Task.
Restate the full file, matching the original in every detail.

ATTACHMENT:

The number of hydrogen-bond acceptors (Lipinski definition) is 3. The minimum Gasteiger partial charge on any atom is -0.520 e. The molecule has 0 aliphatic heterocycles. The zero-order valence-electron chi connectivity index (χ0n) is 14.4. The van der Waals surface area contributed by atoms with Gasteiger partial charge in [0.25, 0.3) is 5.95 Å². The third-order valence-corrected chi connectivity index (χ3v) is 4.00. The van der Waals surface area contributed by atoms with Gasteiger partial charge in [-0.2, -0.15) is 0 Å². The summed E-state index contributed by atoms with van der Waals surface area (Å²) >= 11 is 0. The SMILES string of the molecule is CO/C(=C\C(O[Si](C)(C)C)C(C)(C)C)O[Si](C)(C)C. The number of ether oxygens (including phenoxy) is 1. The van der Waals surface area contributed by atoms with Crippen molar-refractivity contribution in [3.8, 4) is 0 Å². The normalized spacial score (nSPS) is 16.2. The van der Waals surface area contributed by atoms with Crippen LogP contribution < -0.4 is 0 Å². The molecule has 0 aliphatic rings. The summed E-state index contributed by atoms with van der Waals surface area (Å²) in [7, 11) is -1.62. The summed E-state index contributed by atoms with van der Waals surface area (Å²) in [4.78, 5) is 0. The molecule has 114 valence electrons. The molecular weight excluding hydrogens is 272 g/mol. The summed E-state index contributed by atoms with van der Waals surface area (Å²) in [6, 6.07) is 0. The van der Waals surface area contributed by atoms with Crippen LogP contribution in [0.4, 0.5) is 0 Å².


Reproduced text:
The number of hydrogen-bond acceptors (Lipinski definition) is 3. The minimum Gasteiger partial charge on any atom is -0.520 e. The molecule has 0 aliphatic heterocycles. The zero-order valence-electron chi connectivity index (χ0n) is 14.4. The van der Waals surface area contributed by atoms with Gasteiger partial charge in [0.25, 0.3) is 5.95 Å². The third-order valence-corrected chi connectivity index (χ3v) is 4.00. The van der Waals surface area contributed by atoms with Gasteiger partial charge in [-0.2, -0.15) is 0 Å². The summed E-state index contributed by atoms with van der Waals surface area (Å²) >= 11 is 0. The SMILES string of the molecule is CO/C(=C\C(O[Si](C)(C)C)C(C)(C)C)O[Si](C)(C)C. The number of ether oxygens (including phenoxy) is 1. The van der Waals surface area contributed by atoms with Crippen molar-refractivity contribution in [3.8, 4) is 0 Å². The normalized spacial score (nSPS) is 16.2. The van der Waals surface area contributed by atoms with Crippen LogP contribution < -0.4 is 0 Å². The molecule has 0 aliphatic rings. The summed E-state index contributed by atoms with van der Waals surface area (Å²) in [7, 11) is -1.62. The summed E-state index contributed by atoms with van der Waals surface area (Å²) in [4.78, 5) is 0. The molecule has 114 valence electrons. The molecular weight excluding hydrogens is 272 g/mol. The summed E-state index contributed by atoms with van der Waals surface area (Å²) in [6, 6.07) is 0. The van der Waals surface area contributed by atoms with Crippen LogP contribution in [0.4, 0.5) is 0 Å².